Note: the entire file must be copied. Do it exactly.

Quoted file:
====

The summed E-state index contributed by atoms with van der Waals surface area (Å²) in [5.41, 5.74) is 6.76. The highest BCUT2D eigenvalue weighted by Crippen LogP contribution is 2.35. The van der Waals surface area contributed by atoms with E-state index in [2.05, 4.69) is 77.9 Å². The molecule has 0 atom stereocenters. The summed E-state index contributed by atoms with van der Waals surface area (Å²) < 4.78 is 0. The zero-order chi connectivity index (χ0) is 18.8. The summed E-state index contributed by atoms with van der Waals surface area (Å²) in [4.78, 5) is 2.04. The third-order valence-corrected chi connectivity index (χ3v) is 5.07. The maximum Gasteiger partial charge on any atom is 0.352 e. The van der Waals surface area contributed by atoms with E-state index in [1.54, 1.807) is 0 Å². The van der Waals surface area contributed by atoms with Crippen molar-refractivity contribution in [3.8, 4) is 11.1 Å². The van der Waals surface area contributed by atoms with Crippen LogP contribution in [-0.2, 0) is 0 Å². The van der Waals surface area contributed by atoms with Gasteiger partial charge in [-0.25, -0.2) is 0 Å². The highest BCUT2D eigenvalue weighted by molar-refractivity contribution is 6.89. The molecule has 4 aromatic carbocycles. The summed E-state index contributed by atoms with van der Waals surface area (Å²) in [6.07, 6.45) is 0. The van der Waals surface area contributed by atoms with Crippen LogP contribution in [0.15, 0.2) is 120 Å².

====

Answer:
The summed E-state index contributed by atoms with van der Waals surface area (Å²) in [5.41, 5.74) is 6.76. The highest BCUT2D eigenvalue weighted by Crippen LogP contribution is 2.35. The van der Waals surface area contributed by atoms with E-state index in [2.05, 4.69) is 77.9 Å². The molecule has 0 atom stereocenters. The summed E-state index contributed by atoms with van der Waals surface area (Å²) < 4.78 is 0. The zero-order chi connectivity index (χ0) is 18.8. The summed E-state index contributed by atoms with van der Waals surface area (Å²) in [4.78, 5) is 2.04. The third-order valence-corrected chi connectivity index (χ3v) is 5.07. The maximum Gasteiger partial charge on any atom is 0.352 e. The van der Waals surface area contributed by atoms with E-state index in [1.54, 1.807) is 0 Å². The van der Waals surface area contributed by atoms with Crippen molar-refractivity contribution in [3.8, 4) is 11.1 Å². The van der Waals surface area contributed by atoms with Crippen LogP contribution in [-0.2, 0) is 0 Å². The van der Waals surface area contributed by atoms with Gasteiger partial charge in [-0.25, -0.2) is 0 Å². The highest BCUT2D eigenvalue weighted by molar-refractivity contribution is 6.89. The molecule has 4 aromatic carbocycles. The summed E-state index contributed by atoms with van der Waals surface area (Å²) in [6.07, 6.45) is 0. The van der Waals surface area contributed by atoms with Crippen LogP contribution in [0.15, 0.2) is 120 Å².